Exuding class and almost effortless direction, Frost/Nixon is probably Ron Howard’s best film to date. Before giving him all the credit however, it needs to be said that the film succeeds so well mainly because Peter Morgan had already given the director a decidedly juicy script to work with. Without it, cries of boredom may well have been heard as let’s face it, this is a film merely about a few interviews between two men. Meaning, its success has more to do with writing and performances than direction. Howard does create a sleek and perfectly paced two hours of course - no mean feat in itself when you have such a dialogue driven setup. To make it compelling, almost edge of your seat material as well, is even more of an accomplishment. Ultimately, the combination of Morgan’s muscular writing and Howard’s increasingly developing flair behind the camera has proven a real winner.
Within that impressive combination is a fantastic cast from the ground up. All one can really do when the film settles in, is just sit back and be thankful. The film is so engrossing, it might be easy to forget that the subtely sublime performances are what's keeping the story moving. Playing the titular characters, the transition from the stage (where they performed it on Broadway and London) to screen for Michael Sheen and Frank Langella is smooth and without stumble. Both outstanding as David Frost and Richard Nixon respectively, one can’t go past singling out Langella as the disgraced former president. He inhabits the man to jaw dropping effect and by the end, the actor has all but vanished inside, right down to the slouch and mumbling, gruff speech. A strong supporting cast of Kevin Bacon, Sam Rockwell and Toby Jones amongst others adds impressive weight around the them. Everybody is on top form.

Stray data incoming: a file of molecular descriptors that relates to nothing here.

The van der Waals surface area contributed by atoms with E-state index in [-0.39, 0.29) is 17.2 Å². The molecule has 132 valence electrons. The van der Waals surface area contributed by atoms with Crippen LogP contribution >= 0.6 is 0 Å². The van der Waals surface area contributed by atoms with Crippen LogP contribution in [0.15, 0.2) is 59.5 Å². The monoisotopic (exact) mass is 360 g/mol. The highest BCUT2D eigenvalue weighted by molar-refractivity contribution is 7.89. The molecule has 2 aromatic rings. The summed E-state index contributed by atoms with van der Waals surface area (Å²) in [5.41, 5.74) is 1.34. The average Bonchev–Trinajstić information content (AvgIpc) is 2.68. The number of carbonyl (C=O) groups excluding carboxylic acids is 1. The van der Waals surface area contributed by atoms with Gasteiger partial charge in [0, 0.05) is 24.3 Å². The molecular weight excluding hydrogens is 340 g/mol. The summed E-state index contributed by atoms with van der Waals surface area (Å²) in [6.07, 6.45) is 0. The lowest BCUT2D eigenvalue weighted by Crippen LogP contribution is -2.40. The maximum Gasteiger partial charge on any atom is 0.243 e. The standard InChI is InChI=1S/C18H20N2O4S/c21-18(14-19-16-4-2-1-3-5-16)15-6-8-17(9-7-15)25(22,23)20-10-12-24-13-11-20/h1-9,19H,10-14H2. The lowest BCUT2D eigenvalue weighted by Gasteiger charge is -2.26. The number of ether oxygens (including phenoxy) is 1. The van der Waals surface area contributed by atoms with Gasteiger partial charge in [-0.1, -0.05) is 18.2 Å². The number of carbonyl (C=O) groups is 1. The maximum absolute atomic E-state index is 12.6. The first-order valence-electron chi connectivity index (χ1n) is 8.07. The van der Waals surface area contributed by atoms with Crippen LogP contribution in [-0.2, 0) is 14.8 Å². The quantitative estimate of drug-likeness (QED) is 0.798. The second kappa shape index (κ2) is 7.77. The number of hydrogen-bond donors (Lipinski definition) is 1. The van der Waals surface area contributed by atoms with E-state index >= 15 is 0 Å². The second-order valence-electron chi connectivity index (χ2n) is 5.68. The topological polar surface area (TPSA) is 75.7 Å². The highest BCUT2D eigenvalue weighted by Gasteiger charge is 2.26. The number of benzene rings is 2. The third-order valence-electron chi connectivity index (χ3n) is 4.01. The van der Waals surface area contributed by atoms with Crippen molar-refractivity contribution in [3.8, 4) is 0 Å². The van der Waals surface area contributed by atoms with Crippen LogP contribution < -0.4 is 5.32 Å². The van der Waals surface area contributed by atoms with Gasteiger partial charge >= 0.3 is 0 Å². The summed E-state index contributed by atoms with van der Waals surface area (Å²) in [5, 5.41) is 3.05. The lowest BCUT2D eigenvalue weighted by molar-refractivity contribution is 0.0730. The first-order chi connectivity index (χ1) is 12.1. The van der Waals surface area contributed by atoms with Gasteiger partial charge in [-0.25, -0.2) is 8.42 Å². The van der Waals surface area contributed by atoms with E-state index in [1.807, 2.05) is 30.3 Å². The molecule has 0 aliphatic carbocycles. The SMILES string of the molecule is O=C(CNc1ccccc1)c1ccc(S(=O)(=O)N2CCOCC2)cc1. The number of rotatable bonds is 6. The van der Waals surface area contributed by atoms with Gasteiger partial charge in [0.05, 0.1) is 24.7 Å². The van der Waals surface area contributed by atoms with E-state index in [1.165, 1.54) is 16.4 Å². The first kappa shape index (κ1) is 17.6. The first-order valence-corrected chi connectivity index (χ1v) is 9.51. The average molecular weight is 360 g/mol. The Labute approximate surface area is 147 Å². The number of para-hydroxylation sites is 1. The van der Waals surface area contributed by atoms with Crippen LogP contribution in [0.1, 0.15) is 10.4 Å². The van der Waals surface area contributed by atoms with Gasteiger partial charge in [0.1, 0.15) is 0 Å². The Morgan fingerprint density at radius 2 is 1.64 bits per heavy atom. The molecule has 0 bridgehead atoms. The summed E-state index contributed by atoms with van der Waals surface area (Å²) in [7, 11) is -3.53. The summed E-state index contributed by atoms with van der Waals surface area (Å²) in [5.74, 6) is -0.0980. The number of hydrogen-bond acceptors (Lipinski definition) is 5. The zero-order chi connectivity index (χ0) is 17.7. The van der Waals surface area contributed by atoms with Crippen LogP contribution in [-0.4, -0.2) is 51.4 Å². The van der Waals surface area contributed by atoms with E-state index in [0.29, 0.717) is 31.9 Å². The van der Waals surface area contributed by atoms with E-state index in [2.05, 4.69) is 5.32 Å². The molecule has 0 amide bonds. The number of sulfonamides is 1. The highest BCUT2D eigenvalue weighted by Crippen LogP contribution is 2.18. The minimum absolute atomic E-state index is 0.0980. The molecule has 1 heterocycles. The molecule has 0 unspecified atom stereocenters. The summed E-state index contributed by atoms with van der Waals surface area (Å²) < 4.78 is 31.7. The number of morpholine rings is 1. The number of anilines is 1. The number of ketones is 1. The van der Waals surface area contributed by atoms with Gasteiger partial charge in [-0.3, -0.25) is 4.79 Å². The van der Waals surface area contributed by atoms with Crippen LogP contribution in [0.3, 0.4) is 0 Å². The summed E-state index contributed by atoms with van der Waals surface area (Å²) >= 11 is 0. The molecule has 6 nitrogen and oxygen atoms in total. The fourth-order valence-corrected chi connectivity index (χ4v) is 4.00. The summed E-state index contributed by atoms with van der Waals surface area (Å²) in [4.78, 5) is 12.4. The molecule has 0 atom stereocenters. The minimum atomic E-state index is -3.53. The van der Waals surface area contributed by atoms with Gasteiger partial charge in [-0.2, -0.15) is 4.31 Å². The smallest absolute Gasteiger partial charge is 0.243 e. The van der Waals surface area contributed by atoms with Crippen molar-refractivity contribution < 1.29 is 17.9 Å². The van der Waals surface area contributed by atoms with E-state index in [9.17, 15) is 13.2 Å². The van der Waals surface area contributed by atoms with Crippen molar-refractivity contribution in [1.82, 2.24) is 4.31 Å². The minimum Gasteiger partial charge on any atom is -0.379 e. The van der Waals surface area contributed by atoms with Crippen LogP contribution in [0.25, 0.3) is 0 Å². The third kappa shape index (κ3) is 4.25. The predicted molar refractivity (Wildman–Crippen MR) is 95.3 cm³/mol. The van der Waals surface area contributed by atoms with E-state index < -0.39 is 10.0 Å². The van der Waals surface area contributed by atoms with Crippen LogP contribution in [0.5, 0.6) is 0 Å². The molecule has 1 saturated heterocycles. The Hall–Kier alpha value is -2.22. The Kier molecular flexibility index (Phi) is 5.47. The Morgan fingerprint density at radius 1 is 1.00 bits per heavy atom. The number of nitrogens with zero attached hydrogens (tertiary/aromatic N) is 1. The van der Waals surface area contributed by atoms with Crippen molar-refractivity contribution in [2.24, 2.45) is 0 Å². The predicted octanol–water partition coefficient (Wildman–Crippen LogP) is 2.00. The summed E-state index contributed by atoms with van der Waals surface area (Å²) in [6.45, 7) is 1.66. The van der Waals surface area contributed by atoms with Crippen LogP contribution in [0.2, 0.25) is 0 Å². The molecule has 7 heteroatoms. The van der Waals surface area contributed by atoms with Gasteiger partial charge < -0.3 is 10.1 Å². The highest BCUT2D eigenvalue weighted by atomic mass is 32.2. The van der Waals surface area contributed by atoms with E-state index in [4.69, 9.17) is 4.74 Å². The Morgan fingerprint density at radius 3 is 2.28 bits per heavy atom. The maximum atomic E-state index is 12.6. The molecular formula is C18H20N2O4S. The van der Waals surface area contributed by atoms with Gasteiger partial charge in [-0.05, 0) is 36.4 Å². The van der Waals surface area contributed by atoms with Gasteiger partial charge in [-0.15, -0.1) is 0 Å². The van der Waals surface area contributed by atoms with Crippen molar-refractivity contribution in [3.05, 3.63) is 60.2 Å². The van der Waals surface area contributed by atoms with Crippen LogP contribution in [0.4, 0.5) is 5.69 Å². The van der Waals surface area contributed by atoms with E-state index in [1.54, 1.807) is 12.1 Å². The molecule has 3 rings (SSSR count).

The decision to intercut after-the-fact reflections from the side players proved to be a smart move by Howard too, and it gives the whole thing more of a sense of a historic event - and definitely adds to the cinematic feel separating it from the confines of a theatre. It is a juxtapose that takes a minute to get used to, but overall breaking the flow of the story this way helped tell it and fittingly, gives us the point of view of everybody involved besides just our two prize fighters.
In the end, the film’s exploration of television, in an era when it's power was misunderstand by many, to Nixon’s deflated arrogance in defeat is exceptional. Frost landing his ‘confession’ and the close up - the one you can’t hide from, showing a man full of self-loathing, and the subsequent impact of that moment on the 45 million viewers, is drama at it’s best. The scene is the crux from which the whole film and indeed, the interviews themselves, were built around and if Langella didn’t pull it off, Frost/Nixon would have been a missed opportunity unimaginatively. It’s no surprise then that he does and even though the veteran actor had the stage play to perfect it, it’s still one of the most bravura performances in a long time in a film worthy of praise.